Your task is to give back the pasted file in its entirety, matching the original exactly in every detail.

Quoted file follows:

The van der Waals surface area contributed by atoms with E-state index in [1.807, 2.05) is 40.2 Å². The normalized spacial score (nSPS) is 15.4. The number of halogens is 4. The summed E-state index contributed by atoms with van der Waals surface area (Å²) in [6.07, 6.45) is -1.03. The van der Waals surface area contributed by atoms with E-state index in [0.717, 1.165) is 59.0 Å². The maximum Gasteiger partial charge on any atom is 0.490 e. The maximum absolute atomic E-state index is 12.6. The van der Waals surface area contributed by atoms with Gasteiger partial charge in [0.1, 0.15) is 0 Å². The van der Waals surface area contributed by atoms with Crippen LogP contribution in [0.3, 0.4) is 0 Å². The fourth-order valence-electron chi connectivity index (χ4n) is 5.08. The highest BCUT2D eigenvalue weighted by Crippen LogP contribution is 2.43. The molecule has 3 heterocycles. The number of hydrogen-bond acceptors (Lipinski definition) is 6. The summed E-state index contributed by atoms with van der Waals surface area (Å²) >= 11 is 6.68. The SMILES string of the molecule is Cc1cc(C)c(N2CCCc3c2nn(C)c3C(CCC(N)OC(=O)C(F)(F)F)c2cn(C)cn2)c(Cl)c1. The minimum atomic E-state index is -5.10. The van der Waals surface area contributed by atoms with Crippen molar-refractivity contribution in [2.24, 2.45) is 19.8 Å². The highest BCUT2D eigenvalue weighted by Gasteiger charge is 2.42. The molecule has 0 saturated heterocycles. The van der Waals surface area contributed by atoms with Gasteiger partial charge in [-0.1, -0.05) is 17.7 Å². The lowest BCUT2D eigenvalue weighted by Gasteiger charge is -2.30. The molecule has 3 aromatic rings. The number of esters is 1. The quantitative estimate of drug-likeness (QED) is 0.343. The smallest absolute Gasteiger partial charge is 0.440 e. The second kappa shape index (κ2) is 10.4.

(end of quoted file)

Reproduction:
The van der Waals surface area contributed by atoms with E-state index in [1.807, 2.05) is 40.2 Å². The normalized spacial score (nSPS) is 15.4. The number of halogens is 4. The summed E-state index contributed by atoms with van der Waals surface area (Å²) in [6.07, 6.45) is -1.03. The van der Waals surface area contributed by atoms with E-state index in [0.717, 1.165) is 59.0 Å². The maximum Gasteiger partial charge on any atom is 0.490 e. The maximum absolute atomic E-state index is 12.6. The van der Waals surface area contributed by atoms with Gasteiger partial charge in [0.1, 0.15) is 0 Å². The van der Waals surface area contributed by atoms with Crippen LogP contribution in [0.3, 0.4) is 0 Å². The fourth-order valence-electron chi connectivity index (χ4n) is 5.08. The highest BCUT2D eigenvalue weighted by Crippen LogP contribution is 2.43. The molecule has 3 heterocycles. The number of hydrogen-bond acceptors (Lipinski definition) is 6. The summed E-state index contributed by atoms with van der Waals surface area (Å²) >= 11 is 6.68. The SMILES string of the molecule is Cc1cc(C)c(N2CCCc3c2nn(C)c3C(CCC(N)OC(=O)C(F)(F)F)c2cn(C)cn2)c(Cl)c1. The minimum atomic E-state index is -5.10. The van der Waals surface area contributed by atoms with Crippen molar-refractivity contribution in [2.24, 2.45) is 19.8 Å². The highest BCUT2D eigenvalue weighted by Gasteiger charge is 2.42. The molecule has 0 saturated heterocycles. The van der Waals surface area contributed by atoms with Gasteiger partial charge in [-0.1, -0.05) is 17.7 Å². The lowest BCUT2D eigenvalue weighted by Gasteiger charge is -2.30. The molecule has 3 aromatic rings. The number of esters is 1. The quantitative estimate of drug-likeness (QED) is 0.343. The smallest absolute Gasteiger partial charge is 0.440 e. The second kappa shape index (κ2) is 10.4.